24 DLX Pipelined Datapath ADDADD 4 MUXMUX DM ALUALU MUXMUX MUXMUX IMRF SE PC DEC MUXMUX IF/IDID/EXEX/MEMMEM/WB IR1IR1 A B IR2IR2 PC2PC2 CONDCOND X X: Computed data or Memory Address or Branch Address SMDRSMDR Y LMDRLMDR Y: Computed data from the previous stage IF ID EXMEMWB PC1PC1 PC3PC3 PC4PC4 Address Data IR3IR3 IR4IR4 destination register number for Set Condition (also 0) [it acts on output] =0? for Branch JL JLR (PC saved in R31) SMDR => Store Memory Data Register LMDR => Load memory data Register IRi => Instruction Register i 24

25 25 Pipelined execution of an “ALU” instruction X : “ALUOUTPUT” (in EX/MEM), Y : “ALUOUTPUT1” IF ID EX MEM Y <= X (temp. Storage for WB) WB RD <= Y IR <= M[PC] ; PC <= PC + 4 ; PC1 <= PC + 4 A <= RS1; B <= RS2; PC2 <= PC1; IR2<=IR1 ID/EX <= Instruction decode; X <= A op B or X <= A op [(IR2 15 ) 16 ## IR ] [PC4 <= PC3] [PC3 <= PC2] Decoded opcode travels through all stages [IR3 <= IR2] [IR4 <.= IR3] NOTE: IRi bits which are dropped stage by stage when no more needed for all instructions. Why ?

26 26 Pipelined execution of a “MEM” instruction IF ID EX MEM LMDR <= M[MAR] (if LOAD) or M[MAR] <= SMDR (if STORE) WB RD <= MDR (if LOAD) [Sign ext.] IR <= M[PC] ; PC <= PC + 4 ; PC1 <= PC + 4 A <= RS1; B <= RS2; PC2 <= PC1; IR2<=IR1 ID/EX <= Instruction decode ; MAR <= A op (IR2 15 ) 16 ## IR SMDR <= B [PC4 <= PC3] [PC3 <= PC2] Decoded opcode travels through all stages [ IR3 <= IR2 [IR4 <= IR3]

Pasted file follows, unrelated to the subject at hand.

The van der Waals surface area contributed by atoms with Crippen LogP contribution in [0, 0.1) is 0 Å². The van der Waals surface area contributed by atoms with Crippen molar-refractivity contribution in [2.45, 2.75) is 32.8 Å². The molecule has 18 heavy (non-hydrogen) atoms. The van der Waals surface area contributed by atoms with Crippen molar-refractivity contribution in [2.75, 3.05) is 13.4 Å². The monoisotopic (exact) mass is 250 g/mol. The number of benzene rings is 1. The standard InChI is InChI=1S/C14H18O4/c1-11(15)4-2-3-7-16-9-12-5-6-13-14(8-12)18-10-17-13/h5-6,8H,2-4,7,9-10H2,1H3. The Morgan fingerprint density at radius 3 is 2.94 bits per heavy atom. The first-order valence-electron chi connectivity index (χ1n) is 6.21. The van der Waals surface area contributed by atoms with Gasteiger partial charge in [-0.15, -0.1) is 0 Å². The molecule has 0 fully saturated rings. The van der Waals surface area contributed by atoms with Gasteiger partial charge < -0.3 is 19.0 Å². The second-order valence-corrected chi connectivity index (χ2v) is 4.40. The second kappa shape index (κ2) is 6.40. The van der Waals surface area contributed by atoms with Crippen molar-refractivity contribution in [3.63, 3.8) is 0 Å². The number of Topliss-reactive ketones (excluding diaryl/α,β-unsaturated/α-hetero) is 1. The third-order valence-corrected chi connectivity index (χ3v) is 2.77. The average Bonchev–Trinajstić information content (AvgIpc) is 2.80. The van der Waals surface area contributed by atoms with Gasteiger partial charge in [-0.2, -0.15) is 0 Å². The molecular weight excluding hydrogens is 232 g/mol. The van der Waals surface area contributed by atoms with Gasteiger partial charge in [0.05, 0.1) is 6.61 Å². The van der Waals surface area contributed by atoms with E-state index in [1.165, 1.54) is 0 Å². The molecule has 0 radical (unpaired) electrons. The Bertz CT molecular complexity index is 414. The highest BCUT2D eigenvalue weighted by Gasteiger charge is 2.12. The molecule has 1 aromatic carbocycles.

27 27 Pipelined execution of a “BRANCH” instruction (normally after a SCn instruction – see later) X : “BTA (BRANCH TARGET ADDRESS)” IF ID EX MEM if (Cond) PC <= X WB (NOP) IR <= M[PC] ; PC <= PC + 4 ; PC1 <= PC + 4 A <= RS1; B <= RS2; PC2 <= PC1; IR2<=IR1 ID/EX <= Instruction decode; X <= PC2 op (IR 15 ) 16 ## IR Cond <= A op 0 [PC4 <= PC3] [PC3 <= PC2] Decoded opcode travels through all stages [IR3 <= IR2] [IR4 <= IR3 Branch on Reg A value (0/1) New value in PC in this interval. When Branch is taken 3 new unwanted instructions are already started

28 28 Pipelined execution of a “JR” instruction ID MEM WB IF ID EX MEM PC <= X WB (NOP) IR <= M[PC] ; PC <= PC + 4 ; PC1 <= PC + 4 A <= RS1; B <= RS2; PC2 <= PC1; IR2<=IR1 ID/EX <= Instruction decode; X <= A [PC4 <= PC3] [PC3 <= PC2] Decoded opcode travels through all stages [IR3 <= IR2] [IR4 <= IR3] Which would be the stage sequence for a J instruction? New value in PC in this interval. When Jump executed 3 new unwanted instructions are already started

29 29 Pipelined execution of a “JL or JLR” instruction ID IF ID EX MEM PC <= X ; PC4<= PC3 WB R31 <= PC4 IR <= M[PC] ; PC <= PC + 4 ; PC1 <= PC + 4 A <= RS1; B <= RS2; PC2 <= P1; IR2<=IR1 ID/EX <= Instruction decode; PC3 <= PC2 X <= A (If JLR) X <= PC2 + (IR 25 ) 6 ## IR (If JL) NOTE: Write on R31 CANNOT be performed on-the fly since it could overlap with another register write Decoded opcode through all stages [IR4 <= IR3] [IR3 <= IR2] In this case PCi values are used New value in PC in this interval. When Jump executed 3 new unwanted instructions are already started